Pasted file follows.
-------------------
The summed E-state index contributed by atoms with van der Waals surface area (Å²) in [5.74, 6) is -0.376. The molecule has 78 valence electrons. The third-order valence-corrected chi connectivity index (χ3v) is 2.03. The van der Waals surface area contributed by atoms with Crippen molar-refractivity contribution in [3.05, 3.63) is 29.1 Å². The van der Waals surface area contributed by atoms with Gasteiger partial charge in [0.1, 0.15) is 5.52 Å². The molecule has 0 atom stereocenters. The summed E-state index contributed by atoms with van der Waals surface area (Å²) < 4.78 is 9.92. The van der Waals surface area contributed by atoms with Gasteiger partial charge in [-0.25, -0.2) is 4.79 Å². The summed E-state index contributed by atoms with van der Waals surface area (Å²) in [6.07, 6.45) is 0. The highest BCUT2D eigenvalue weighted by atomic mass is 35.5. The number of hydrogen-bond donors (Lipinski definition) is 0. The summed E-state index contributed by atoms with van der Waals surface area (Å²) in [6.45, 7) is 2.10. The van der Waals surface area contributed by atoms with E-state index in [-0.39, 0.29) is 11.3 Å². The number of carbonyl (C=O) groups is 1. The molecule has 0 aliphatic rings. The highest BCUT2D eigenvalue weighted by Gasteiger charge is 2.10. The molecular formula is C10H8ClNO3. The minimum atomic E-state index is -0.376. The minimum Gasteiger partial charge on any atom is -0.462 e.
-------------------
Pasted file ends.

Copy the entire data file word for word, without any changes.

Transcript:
The summed E-state index contributed by atoms with van der Waals surface area (Å²) in [5.74, 6) is -0.376. The molecule has 78 valence electrons. The third-order valence-corrected chi connectivity index (χ3v) is 2.03. The van der Waals surface area contributed by atoms with Crippen molar-refractivity contribution in [3.05, 3.63) is 29.1 Å². The van der Waals surface area contributed by atoms with Gasteiger partial charge in [0.1, 0.15) is 5.52 Å². The molecule has 0 atom stereocenters. The summed E-state index contributed by atoms with van der Waals surface area (Å²) < 4.78 is 9.92. The van der Waals surface area contributed by atoms with Gasteiger partial charge in [-0.25, -0.2) is 4.79 Å². The summed E-state index contributed by atoms with van der Waals surface area (Å²) in [6.07, 6.45) is 0. The highest BCUT2D eigenvalue weighted by atomic mass is 35.5. The number of hydrogen-bond donors (Lipinski definition) is 0. The summed E-state index contributed by atoms with van der Waals surface area (Å²) in [6.45, 7) is 2.10. The van der Waals surface area contributed by atoms with E-state index in [-0.39, 0.29) is 11.3 Å². The number of carbonyl (C=O) groups is 1. The molecule has 0 aliphatic rings. The highest BCUT2D eigenvalue weighted by Gasteiger charge is 2.10. The molecular formula is C10H8ClNO3. The minimum atomic E-state index is -0.376. The minimum Gasteiger partial charge on any atom is -0.462 e.